Evaluation of the early efficacy of intravenously administered allogeneic mesenchymal stromal cells on itching in adults with Epidermolysis Bullosa Pruriginosa (PRUMEC - PRUSTEM)Ongoing
|Project lead||Prof. John McGrath and Prof. Jemima Mellerio|
|Organisation||King’s College London|
|Project budget||GBP 497,360.00|
|Start date / Duration||01. May 2018 / 30 months|
|Funder(s) / Co-Funder(s)||DEBRA UK|
|Research area||Symptom prevention & relief|
Short lay summary
This research is about itch in Epidermolysis Bullosa (EB). We know that itching is a common and distressing symptom, and that better control of itch is an important research priority for people living with EB. At the moment, it is not understood why the skin is itchy in EB and we know that most current treatments are not particularly effective.
Previous clinical trials of a form of cell therapy took bone marrow cells (mesenchymal stromal cells, MSCs) from unrelated healthy donors and infused them via a vein into children and adults with Recessive Dystrophic EB; these trials were called EBSTEM and ADSTEM and showed that the cells were safe and that in most people the cell infusions had positive benefits for wound healing, skin pain and itching.
This project will investigate the underlying mechanisms and potential treatment for itch in EB will be divided in to two stages, PRUMEC and PRUSTEM.
Stage 1 - PRUMEC
This is a case control study, (a type of observational study involving 2 or more groups) which aims to determine whether the groups have different outcomes after the study. As this is a mechanistic study, this means the research aims to understand the biological processes behind pruritus (itch) and identify treatment targets for this.
Since this research involves studying the underlying mechanisms of pruritus, there will be 3 distinct groups:
- 10-30 adults with dystrophic epidermolysis bullosa pruriginosa (DEB-P), which will have skin and blood samples taken and compared to,
- 10-30 adults with DEB non-pruriginosa subtype (DEB-NP), and
- 10-30 healthy volunteers as control groups.
Recruited patients will be matched if possible, as closely as what is practical clinically and logistically feasible, based on age, gender, ethnicity, EB severity, time of biopsy and site of biopsy. Questionnaires as well as the blood and skin samples will be taken from each group over a 12 month period. This will allow comparison between groups.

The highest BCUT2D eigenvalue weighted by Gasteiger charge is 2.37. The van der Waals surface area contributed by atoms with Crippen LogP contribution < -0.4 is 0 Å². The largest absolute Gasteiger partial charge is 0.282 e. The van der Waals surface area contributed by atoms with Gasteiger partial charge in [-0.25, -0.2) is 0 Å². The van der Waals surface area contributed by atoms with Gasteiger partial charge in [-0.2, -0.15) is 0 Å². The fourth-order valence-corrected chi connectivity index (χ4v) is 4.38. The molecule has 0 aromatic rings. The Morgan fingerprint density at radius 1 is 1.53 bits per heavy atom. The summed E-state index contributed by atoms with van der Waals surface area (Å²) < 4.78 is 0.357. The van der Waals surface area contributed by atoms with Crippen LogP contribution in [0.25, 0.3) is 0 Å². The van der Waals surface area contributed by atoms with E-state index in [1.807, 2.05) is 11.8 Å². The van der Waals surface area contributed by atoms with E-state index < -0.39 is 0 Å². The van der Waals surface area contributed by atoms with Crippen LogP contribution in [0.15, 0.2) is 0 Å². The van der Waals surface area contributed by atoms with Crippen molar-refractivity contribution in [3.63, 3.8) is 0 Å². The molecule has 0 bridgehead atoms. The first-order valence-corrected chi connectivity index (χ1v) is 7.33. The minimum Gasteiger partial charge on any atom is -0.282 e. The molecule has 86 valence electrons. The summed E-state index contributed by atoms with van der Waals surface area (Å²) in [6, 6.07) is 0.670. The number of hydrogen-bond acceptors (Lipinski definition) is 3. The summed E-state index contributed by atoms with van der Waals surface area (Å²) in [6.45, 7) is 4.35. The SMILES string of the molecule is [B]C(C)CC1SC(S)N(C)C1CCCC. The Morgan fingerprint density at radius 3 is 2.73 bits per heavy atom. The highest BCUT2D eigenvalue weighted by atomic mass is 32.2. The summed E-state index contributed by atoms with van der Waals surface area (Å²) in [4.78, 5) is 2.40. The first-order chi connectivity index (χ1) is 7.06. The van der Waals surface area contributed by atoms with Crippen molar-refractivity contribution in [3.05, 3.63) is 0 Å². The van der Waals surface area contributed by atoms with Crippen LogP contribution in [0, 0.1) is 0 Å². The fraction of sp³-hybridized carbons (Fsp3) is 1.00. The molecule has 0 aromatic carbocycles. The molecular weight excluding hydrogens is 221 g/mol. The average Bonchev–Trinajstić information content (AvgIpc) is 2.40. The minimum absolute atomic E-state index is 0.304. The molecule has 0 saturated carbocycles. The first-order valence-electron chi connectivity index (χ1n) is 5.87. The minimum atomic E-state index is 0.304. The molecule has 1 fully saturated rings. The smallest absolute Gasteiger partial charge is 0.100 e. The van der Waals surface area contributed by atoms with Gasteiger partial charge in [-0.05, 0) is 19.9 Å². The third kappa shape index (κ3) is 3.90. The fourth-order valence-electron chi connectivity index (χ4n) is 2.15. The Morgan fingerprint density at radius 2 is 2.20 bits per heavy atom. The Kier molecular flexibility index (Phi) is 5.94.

Stage 2 - PRUSTEM (Phase I/II trial)
This stage will follow the completion of PRUMEC, where the sub group of DEB-P patients enrolled will be given a medicinal product depending on the results of the PRUMEC. The blood tests, questionnaires and biopsies will be repeated and carried out as they were in the PRUMEC study and compared with the baseline assessments carried out in the first stage.
The medicinal product will be in the form of cell therapy where up to 10 adults with EB pruriginosa will each receive 3 infusions of MSCs. This work will measure the itch using a detailed scoring system called the Leuven Itch Scale, which has been previously tested in EB. Skin and blood will be examined after the cell therapy has been administered to investigate how the cells might be working in reducing itch and compared with results taken before.
The results will also be compared with the blood of 10 people with DEB - NP and 10 control subjects who do not have EB from the PRUMEC study. Those individuals will not receive MSC cell therapy, but their samples will be helpful in trying to work out what causes the very itchy EB pruriginosa in the first place.
The overall aim of this work is to improve understanding about (a) what causes itch in EB pruriginosa (and potentially other forms of EB), (b) whether intravenous infusions of MSCs offer a helpful treatment for people with EB pruriginosa and, (c) how do the MSCs work in reducing pruritus in EB pruriginosa. It is hoped that the combined results of EBSTEM, ADSTEM and PRUSTEM/PRUMEC will define the potential benefits of this form of cell therapy for people with DEB (and potentially other forms of EB) and provide momentum for the development of MSC cell therapy as part of routine clinical care for DEB.
“One of the most troubling symptoms in people with EB is itch. At the moment, we know little about what causes the itch and even less about how to treat it. We are delighted to receive DEBRA funding to work on itch. We will be studying people with a very itchy form of EB called EB pruriginosa. We also plan to carry out a clinical trial of intravenous bone marrow cells that we hope will lessen the itch and improve EB skin”. John McGrath